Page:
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Traditionally, the essence of the classical myth of Orpheus is perceived as an exploration of the limits we will go to for the one we love. Personally, I see it also as an exploration of what love truly means: is it a deeply profound concern for their happiness, or a tenacious, obsessive craving for them to be yours? If both, what happens when these two aspects conflict?
In the case of Gluck’s 1762 Opera Orpheus and Eurydice, there exists this very conflict. When Eurydice (Sarah Tynan) is snatched from Orpheus (Alice Coote)’s embrace and swept away to the underworld, so soon after the ringing of wedding bells, he is distraught. Belonging to the blessed, Eurydice settles down in the Elysium meadows – an idyllic realm, separate from Hades’ darker counterpart, of ever-flowing rivers, fragrant winds and eudaimonic bliss. If love is in this equation, then should Orpheus be dragging her back to the mortal world of sickness and suffering, as if she were a prize to be won? Perhaps the essence of this opera is actually how love, especially the grief-stricken variety, can galvanise us to do anything – including transgress dimensions – in order to have them in our arms; even if this means perhaps selfishly compromising their happiness. By the end, we discover the answer.
The instant Orpheus’ grief sets in, the back of the stage is devoured by a pixelated, black and white photograph of the ocean. Not even the moon can make the ocean’s waves roll in a static image, nor can it shift his grief. In the absence of Eurydice’s vibrant chromaticity, his life spirals into valueless monochrome. Like a fleet of ships sailing godforsaken seas, the dancers sail in synchrony with the elegance of an ancient vessel rowing around the Cyclades islands. As a university student of Greek, I am hardwired to read the Odyssey in everything remotely Hellenic I encounter; so, as his every minute of grief drags on like a painful eternity, it can be likened to Odysseus’ seemingly endless voyage. Orpheus’ sorrowful lament potently evokes pity in the audience. Every inch of his body is consumed by lethargy. As he shrinks to the ground and curls up – a grown man reduced to a frightened child-like state – we can feel his heart battered against the rocks, shipwrecked.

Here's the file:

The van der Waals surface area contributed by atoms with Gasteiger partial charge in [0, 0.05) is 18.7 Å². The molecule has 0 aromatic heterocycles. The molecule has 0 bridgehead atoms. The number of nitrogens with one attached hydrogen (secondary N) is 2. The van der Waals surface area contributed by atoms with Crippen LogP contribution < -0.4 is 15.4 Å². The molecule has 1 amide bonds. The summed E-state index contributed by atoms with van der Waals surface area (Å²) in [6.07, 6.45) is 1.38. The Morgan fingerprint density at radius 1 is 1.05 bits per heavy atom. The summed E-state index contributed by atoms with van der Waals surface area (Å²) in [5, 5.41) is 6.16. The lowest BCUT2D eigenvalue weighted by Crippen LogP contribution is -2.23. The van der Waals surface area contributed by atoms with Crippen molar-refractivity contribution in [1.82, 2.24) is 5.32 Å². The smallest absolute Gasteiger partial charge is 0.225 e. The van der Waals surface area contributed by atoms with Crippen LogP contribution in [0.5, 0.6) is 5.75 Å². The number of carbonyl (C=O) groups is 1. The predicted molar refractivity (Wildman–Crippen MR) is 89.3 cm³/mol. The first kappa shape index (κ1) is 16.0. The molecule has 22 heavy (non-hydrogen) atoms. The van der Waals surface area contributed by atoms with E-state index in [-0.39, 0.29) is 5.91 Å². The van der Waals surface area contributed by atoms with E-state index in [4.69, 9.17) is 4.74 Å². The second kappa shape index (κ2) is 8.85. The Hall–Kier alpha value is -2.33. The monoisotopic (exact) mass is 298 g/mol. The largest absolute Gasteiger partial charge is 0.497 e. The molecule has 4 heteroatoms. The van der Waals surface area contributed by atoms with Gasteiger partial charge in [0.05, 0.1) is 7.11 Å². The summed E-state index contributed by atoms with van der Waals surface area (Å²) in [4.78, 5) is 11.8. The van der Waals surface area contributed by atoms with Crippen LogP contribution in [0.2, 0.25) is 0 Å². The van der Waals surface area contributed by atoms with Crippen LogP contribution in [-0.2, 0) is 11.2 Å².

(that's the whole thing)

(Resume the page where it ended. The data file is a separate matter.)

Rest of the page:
An avant-garde edit to the traditional role of Cupid/Eros, the personification of Love (Soraya Mafi) in the three-woman cast was a refreshing delight. She is tasked with delivering to Orpheus an ultimatum: he is granted access to the Underworld to reclaim Eurydice, but only under the sole condition that he resists gazing upon her face until safe in the sunlight. Playfully fluttering around like butterflies in the stomach of a freshly-smitten adolescent, Mafi triumphantly captured a plethora of idiosyncrasies particular to the familiar yet ever-surprising peculiarity of love: charm, grace, and hope, but also mystery.